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Jessie Stewart, née Jackson

In the following excerpt, Jessie Stewart (née Jackson), Royal Canadian Air Force Women's Division (RCAF WD), operating within the the British Commonwealth Air Training Plan (BCATP). In this recollection, Jessie Stewart remembers her experiences within the first group of Airwomen Second Class (AW2) to serve in Western Canada and the following numerous BCATP schools where she served.


Jessie StewartI applied as an equipment assistant in September of 1941. I knew this would place me in the hangars near the planes, and I hoped I could be a passenger once in a while! I was accepted Christmas Day, 1941. I left Vancouver January 6th, 1942 with the first group of women from the West. I was 25 and a half years of age.

I trained at Havergal College on Jarvis Street, Toronto for one month. Later, we were sent to No. 7 Service Flying Training School (SFTS), Fort Macleod, Alberta, the first group of women to go west as Airwomen Second Class (AW2). This was the lowest rank and we were paid 90 cents per day. Room, board and clothing were provided.

We were received, with great caution, by the men at No. 7 SFTS. It was a new experience for all of us. Our mandate was to take on the positions the men held in order to release as many as possible to enter aircrew training....In April 1942, I was sent back to Toronto for further training in administration, becoming a corporal on graduation. From there, I was posted to Rockcliffe Headquarters in Ottawa, where I assisted in training.

In September 1942, I reported to Arnprior, Ontario as a sergeant on staff. In May of 1943, I was sent to Toronto for further education receiving the rank of Assistant Section Officer (A/S/O), equal to a Pilot Officer (P/O). Then, in June of 1943, I returned to No. 7 SFTS as Commanding Officer (CO) of the Women's Division (WDs).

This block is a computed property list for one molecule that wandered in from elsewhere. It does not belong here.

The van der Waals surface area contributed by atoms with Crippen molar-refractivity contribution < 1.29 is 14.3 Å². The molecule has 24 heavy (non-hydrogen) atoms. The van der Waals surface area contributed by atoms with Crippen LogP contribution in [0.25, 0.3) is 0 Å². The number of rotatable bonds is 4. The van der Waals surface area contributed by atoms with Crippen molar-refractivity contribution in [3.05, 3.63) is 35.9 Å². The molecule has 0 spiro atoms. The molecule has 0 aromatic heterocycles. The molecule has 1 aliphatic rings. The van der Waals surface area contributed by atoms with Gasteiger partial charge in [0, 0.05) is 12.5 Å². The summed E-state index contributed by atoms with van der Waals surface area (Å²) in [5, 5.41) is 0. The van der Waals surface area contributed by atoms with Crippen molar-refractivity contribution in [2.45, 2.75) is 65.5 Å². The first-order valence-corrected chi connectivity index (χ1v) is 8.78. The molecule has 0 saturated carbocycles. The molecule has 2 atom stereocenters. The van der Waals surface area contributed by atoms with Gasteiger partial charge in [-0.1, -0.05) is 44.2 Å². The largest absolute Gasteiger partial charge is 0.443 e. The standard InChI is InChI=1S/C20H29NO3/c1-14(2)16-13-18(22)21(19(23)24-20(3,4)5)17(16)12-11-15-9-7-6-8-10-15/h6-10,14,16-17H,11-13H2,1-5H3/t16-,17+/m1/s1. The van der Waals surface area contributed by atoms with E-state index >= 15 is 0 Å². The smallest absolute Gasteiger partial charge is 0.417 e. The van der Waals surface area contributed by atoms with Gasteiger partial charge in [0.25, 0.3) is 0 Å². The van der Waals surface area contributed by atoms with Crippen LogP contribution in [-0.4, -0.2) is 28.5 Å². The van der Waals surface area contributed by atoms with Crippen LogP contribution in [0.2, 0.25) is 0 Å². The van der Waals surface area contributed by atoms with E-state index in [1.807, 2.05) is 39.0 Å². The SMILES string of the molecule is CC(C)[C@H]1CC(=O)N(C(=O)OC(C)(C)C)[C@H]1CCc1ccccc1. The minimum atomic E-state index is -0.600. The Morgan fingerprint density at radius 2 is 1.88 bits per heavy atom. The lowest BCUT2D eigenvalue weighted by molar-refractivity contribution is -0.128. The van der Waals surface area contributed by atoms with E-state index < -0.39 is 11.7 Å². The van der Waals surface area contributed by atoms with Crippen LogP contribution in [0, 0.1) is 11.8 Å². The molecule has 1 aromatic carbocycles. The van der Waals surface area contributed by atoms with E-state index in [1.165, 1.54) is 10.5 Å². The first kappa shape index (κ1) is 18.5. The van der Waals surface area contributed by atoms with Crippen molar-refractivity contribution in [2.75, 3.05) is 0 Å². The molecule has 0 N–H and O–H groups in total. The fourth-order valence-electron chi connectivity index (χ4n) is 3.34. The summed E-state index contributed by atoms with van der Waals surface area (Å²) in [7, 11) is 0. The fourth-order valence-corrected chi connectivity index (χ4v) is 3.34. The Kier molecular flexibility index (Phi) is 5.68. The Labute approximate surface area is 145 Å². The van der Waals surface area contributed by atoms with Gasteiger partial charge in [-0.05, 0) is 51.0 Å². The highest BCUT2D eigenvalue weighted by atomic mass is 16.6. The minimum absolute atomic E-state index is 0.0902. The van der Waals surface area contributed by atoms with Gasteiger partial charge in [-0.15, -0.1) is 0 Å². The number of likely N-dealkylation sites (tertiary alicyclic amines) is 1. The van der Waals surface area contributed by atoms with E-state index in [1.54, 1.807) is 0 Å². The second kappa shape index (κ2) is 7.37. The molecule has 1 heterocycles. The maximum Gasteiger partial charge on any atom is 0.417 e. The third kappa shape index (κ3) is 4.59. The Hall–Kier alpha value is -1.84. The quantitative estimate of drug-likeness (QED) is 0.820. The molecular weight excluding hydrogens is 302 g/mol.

I believe it was the autumn of 1943 when I was posted to No. 8 Bombing and Gunnery School (BG&S) in Lethbridge. I was CO of WDs and Adjutant to the Commanding Officer. I was then promoted to Section Officer (S/O), which is equal to Flying Officer (F/O). In September of 1944, I was posted to No. 15 SFTS Claresholm as Assistant Station Adjutant. When Claresholm closed, I was posted to No. 19 SFTS Vulcan. Soon after, word was received that illness had overtaken the CO of the WDs in Coal Harbour, Vancouver Island. I was posted there V.E. Day as CO of the WDs and Adjutant to the Commanding Officer. I received my discharge on February 1946.

I had served for just over four years and it was a mighty learning experience.  It was all done with the hope that the WD of the RCAF would be recognized as having done a very good job of replacing men who could then be sent overseas to serve as aircrew and in the ground trades. Further, WDs worked at HQ in England and it is hoped that they, too, would be remembered as being an integral part of the British Commonwealth Air Training Plan.

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